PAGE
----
LONDON Britain's Tesco Plc said a 1 billion pounds turnaround plan for its home market was starting to work as it posted its highest sales growth in three years over Christmas.
Tesco, the world's third-largest retailer, beat forecasts for underlying sales growth, regaining an edge after a dismal Christmas in 2011 prompted its first profit warning in 20 years and a strategic rethink.
Shares in Tesco rose more than 2 percent to hit their highest in a year. The retailer also announced the appointment of Chris Bush as managing director to run its British business.
"It sets the scene nicely for a year of significant strategic change," said Panmure Gordon analyst Philip Dorgan.
He expects to see a substantial reduction in capital expenditure, a refocus online, a commitment to higher returns on investment, and share buybacks.
Sales at Tesco's British stores open over a year, excluding fuel and VAT sales tax, grew 1.8 percent in the six weeks to January 5, part of the firm's fiscal fourth quarter, compared with analysts' forecasts of up 0.5 to 1.5 percent and with a third-quarter fall of 0.6 percent.
"In the UK I think we were back on form," CEO Philip Clarke told reporters. "But we need to keep our feet on the ground, this was only a six-week period."
The outcome was driven by a stronger food performance and an 18 percent rise in online food sales, though general merchandise - including electricals - remained a drag on sales growth.
Tesco did, however, benefit from easy comparative numbers, as in the same six week period of its last financial year like-for-like sales had fallen 2.3 percent.
"Yes, the results look good. Still, the trend is far from established, and they were flattered a bit by last year being so poor," said one fund manager who counts Tesco as one of his largest holdings.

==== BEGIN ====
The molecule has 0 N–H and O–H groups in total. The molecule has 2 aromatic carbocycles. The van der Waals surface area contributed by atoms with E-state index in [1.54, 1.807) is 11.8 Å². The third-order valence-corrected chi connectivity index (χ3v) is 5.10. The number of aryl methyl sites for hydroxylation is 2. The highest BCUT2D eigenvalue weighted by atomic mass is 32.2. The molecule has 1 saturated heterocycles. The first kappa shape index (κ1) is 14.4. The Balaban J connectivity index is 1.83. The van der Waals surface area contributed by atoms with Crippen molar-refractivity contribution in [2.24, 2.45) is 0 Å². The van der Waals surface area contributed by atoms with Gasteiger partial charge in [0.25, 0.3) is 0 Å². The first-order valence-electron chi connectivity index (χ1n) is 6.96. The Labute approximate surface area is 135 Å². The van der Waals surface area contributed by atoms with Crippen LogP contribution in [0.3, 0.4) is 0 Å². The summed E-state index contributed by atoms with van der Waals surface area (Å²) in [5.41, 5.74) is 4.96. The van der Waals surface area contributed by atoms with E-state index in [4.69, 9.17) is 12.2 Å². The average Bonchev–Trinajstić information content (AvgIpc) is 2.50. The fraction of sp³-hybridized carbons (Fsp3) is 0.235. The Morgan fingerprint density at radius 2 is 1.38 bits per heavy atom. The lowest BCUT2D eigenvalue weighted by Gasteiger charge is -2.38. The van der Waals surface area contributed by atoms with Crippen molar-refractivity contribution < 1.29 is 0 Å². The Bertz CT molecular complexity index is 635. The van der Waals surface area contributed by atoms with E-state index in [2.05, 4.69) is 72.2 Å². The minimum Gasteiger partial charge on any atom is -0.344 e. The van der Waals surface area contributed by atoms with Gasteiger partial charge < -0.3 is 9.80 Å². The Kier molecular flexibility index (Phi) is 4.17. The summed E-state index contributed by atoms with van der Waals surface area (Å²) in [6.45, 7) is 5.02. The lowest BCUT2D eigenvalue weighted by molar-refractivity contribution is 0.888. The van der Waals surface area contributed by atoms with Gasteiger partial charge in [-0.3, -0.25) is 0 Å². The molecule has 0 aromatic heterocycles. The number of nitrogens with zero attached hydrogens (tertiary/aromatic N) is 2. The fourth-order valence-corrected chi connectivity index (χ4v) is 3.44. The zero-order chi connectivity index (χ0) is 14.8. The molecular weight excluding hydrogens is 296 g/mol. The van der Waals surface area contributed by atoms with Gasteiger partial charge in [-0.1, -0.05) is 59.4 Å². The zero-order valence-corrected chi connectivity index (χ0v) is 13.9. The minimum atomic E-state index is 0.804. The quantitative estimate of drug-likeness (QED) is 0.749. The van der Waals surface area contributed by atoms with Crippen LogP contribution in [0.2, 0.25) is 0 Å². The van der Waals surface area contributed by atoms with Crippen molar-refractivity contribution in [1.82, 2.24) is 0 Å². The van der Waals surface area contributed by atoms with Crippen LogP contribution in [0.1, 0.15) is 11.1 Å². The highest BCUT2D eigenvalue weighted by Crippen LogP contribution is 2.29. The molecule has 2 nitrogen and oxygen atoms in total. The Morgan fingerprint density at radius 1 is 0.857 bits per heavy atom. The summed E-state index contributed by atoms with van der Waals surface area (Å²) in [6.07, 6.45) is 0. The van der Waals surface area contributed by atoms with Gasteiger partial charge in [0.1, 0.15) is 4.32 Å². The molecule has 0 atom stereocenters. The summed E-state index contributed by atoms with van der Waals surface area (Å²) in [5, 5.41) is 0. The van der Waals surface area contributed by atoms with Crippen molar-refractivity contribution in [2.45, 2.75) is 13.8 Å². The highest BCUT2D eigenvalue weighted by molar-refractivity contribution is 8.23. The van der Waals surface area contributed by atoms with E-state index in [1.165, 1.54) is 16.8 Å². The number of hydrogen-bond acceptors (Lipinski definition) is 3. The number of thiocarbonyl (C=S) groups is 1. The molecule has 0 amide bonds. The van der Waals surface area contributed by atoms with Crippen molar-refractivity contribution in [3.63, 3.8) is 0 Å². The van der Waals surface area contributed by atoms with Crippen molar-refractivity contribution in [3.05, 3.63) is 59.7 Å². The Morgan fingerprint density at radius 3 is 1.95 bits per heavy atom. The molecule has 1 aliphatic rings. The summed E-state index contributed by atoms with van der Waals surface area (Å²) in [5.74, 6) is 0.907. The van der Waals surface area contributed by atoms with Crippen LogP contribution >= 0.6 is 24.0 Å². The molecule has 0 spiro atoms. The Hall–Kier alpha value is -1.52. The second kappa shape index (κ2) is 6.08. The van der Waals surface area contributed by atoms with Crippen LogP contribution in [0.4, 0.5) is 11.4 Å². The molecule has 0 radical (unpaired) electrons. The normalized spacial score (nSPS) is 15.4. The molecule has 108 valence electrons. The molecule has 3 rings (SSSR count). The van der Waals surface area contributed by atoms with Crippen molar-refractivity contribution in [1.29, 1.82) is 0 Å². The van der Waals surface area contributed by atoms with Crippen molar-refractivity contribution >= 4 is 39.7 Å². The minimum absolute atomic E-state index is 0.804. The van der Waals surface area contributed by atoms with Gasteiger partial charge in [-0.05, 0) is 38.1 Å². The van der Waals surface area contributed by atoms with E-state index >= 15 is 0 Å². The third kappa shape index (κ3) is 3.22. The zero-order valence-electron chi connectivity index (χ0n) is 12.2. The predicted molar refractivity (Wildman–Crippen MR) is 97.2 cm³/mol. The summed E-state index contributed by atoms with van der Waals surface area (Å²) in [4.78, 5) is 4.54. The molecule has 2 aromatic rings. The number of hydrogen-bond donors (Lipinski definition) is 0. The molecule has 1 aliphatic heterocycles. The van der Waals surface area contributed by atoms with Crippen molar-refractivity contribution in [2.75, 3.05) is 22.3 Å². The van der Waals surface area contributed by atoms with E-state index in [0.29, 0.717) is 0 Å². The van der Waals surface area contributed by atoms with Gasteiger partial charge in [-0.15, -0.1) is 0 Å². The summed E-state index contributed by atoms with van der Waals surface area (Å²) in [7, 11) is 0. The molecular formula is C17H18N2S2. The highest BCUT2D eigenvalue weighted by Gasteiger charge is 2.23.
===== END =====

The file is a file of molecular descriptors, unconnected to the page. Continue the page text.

The group is battling to regain momentum in a weak UK economy, with consumers fretting over job security and a squeeze on incomes. Tesco has suffered more than rivals, in part because it sells more discretionary non-food goods where shoppers have cut back most.
Clarke launched his strategy to revive UK sales in April, investing in more staff, revamped food ranges, refined marketing and smartened stores that give more space to food.
Yet some investors are still to be convinced of its merit.
"The expression ‘one swallow doesn't make a summer' comes to mind," said one top 20 Tesco investor. "The comparisons are flattering ... and there are still plenty of structural issues to resolve.
"Have you been in a Tesco store recently and noticed a difference in the offering? Because I haven't."
Britain's No. 3 grocer J Sainsbury, which updated on Christmas trading on Wednesday, accused Tesco of being "a bit disingenuous" in headlining with its 1.8 percent underlying sales growth figure, rather than a figure of 1.4 percent which excludes activity related to coupons.
VISION AND STRATEGY
Bush, formerly chief operating officer in Britain, and like Clarke a Tesco lifer, will step up to run the UK business.
Clarke had taken direct control of the UK business in March after ousting Richard Brasher.
"My job is to set the vision and the strategy together with Chris ... It will give me a bit more time to dedicate to my other responsibilities, running a group on three continents," said Clarke.
Shares in Tesco, down 10 percent over the last year, were up 9 pence at 358 pence by 1304 GMT, valuing the business at about 29 billion pounds.
Though consumer spending generates about two-thirds of Britain's gross domestic product, many retailers are struggling. On Wednesday Marks & Spencer, Britain's biggest clothing retailer, posted a weak trading update, while camera specialist Jessops entered administration.
With consumer price inflation running at 2.7 percent, Tesco is still seeing negative real growth in the UK, as are its so-called big four grocery rivals - Wal-Mart's Asda, Sainsbury and Wm Morrison.
On Monday Morrisons reported a Christmas sales fall. Asda is not due to report until February.
Industry data on Tuesday showed Sainsbury posted the highest sales growth of the big four in the 12 weeks to December 23 and was the only one to raise its market share.
Tesco, which trails Carrefour and Wal-Mart by sales, said group sales rose 3.9 percent, excluding petrol.
(Additional reporting by Sinead Cruise and Kate Holton; Editing by David Holmes and Jane Merriman)